7/08/2007

Marcus Borg on elements of thriving churches

Marcus Borg was the evening plenary speaker at the FGC Gathering on Thursday night.

Having read several of Marcus Borg's books and quite a bit of other popular literature about contemporary biblical scholarship, I didn't pick up much new information from Borg's talk. It was, however, wonderful to hear him deliver the talk in person, to an audience with varying levels of knowledge of the material, and to have him available to answer questions from the audience. And I tend to agree with his interpretations of many things.

I did find one of his responses particularly interesting during Q&A at the end, just as Robin & I were getting up to leave because we had to pick up the children. A Friend asked Borg what signs of hope he sees for religion in the U.S. and the world today.

Borg responded with a summary of Diana Butler Bass's book, Christianity for the Rest of Us: How the Neighborhood Church Is Transforming the Faith. He said she had studied several hundred mainline Protestant congregations to determine what helps them thrive, and studied a much smaller sample in much more depth.

A thriving or "emerging" congregation has the following four qualities, Borg contended:
  1. They are progressive.
  2. They are intentional.
  3. They reacquaint their members with their traditions.
  4. They are for justice and peace.
Sounds like a good description of the thriving Quaker meetings I know! I also know of several meetings that tend to be weak on (2), intentionality, and fair-to-middling on (3), reacquaintance with traditions. How seriously do the majority of members and attenders take their meeting community except on Sunday? The answer varies widely, as it no doubt does in emerging mainline churches, too.

Borg noted that "emergent" churches in the evangelical denominations probably account for about 15% of those congregations. If he said how many "emerging" churches there are, I missed it. (I was scribbling the notes on the back of my nametag, because I had put my notebook away in my backpack and was walking toward the back door to leave when he said all this.)

I would hope most Friends meetings and churches would see the list above and aspire to do well on all four counts. I could also see a "convergence" of Friends happening here as meetings and churches decided to work on the areas they have paid less attention to in the last decade or so.

4 comments:

Zach A said...

Hear hear -- especially the "intentional" part. I suppose the main ways in which Friends meetings traditionally (not that I think we should be confined to them) have been more intentional than many are now is in having recorded ministers, elders and overseers, perhaps especially the latter -- at least in their mutual aid capacity (as opposed to their doctrine enforcement one). As I recently wrote on Johan's and Richard's blogs, I would be interested to see liberal Friends experimenting with a modern remix of those old structures.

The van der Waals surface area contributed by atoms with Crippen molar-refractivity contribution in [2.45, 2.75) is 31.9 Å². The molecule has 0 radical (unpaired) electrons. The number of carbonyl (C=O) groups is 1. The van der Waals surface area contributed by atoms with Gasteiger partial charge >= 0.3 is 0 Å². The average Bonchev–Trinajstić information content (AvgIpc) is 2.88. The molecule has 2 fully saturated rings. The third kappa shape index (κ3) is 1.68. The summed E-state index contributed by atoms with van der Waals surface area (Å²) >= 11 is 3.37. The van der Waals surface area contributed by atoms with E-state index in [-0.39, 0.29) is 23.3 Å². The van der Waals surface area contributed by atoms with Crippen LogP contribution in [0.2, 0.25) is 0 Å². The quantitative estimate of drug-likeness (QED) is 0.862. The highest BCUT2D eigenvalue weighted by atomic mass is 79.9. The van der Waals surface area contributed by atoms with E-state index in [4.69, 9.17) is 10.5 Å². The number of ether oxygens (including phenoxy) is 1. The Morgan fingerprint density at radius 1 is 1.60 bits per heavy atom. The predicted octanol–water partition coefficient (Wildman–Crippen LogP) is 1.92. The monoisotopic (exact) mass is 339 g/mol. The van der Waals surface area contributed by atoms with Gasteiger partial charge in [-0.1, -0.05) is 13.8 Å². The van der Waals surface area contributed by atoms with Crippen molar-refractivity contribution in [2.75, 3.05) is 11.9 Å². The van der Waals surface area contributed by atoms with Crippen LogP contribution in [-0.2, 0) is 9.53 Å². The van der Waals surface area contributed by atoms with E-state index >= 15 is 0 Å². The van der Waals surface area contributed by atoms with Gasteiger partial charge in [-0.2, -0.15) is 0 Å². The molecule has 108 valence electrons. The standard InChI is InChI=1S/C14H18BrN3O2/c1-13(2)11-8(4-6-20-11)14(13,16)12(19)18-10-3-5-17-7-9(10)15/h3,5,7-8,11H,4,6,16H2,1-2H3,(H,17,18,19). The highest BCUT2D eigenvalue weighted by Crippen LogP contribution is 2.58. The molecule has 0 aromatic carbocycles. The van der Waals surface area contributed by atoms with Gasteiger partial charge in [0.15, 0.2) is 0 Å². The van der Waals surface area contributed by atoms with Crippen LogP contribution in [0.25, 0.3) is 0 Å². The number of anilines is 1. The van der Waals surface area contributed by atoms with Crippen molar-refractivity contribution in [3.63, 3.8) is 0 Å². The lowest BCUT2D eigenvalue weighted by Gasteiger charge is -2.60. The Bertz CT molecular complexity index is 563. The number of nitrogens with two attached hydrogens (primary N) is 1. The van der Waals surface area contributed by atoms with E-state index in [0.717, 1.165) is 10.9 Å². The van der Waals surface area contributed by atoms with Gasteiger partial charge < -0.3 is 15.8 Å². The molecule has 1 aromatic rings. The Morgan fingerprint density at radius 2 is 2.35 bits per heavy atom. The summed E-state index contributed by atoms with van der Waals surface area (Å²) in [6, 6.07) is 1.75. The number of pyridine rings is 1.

Less traditionally, I've been musing privately about what a Quaker/post-Quaker take on religious orders like the Jesuits might look like.

Warm regards,
Zach A / The Seed Lifting Up

forrest said...

Not having examples from the speech, I am not so sure what "intentional" means in this context. (?)

"Progressive?" Again, what's that? Is that anything like having a conversation with a burning bush who expects you to talk the Jews into leaving Egypt? I generally like what people call "progressive," as opposed to what Americans have been doing instead... but doesn't this risk sounding like a call for an idolatry of new stuff for its own sake?

Traditions? A blind alley, except as we treat these traditions as means of reacquainting ourselves with the Source of those traditions.

For justice & peace? So is God, who gives us our appetite for these conditions.

And why should we care whether a church "thrives" or not? Methinks people will tend to want this--when said church is giving them something they value. That "something" might mean any number of disguised ego-treats, or a range of benevolent purposes--But ideally I'd like my meeting to thrive and grow because it was giving us chances to better see God at work. We talk as if this was either unimportant or a matter we can expect a church to fulfill automatically... Or is the problem more like this: We have no way to insure God's participation, and so we devote ourselves to considerations that seem more under our control? But can anything we can control be truly sacred?

Anonymous said...

Where can I read more about what Marcus Borg means by the four characteristics?

Chris M. said...

@Zach: Yep, I would be interested in a (post)modern remix, too. Seems to me a lot of people in your Yearly Meeting are seriously exploring that, as are some in Pacific Yearly Meeting. In fact, Elaine Emily from our YM did a workshop on rediscovering eldering at the Gathering.

@Forrest: Fair enough to ask what was meant by those terms such "intentional" or "progressive." I'll take the commonly construed meanings at face value, please.

As for why we should care whether a church thrives, my take is that we humans are social creatures, and we come together in bands. While we may experience God anywhere/any time, we're only good for the long haul in community. So, to me that requires some form of congregation (whether affinity group, house church, small meeting, or megameeting is up to you). I'd rather participate in such a community that could be described as thriving.

@anonymous, I'd refer you to the book that Borg was referring to by Diana Butler Bass, Christianity for the Rest of Us. Her website is http://www.dianabutlerbass.com/.

-- Chris M.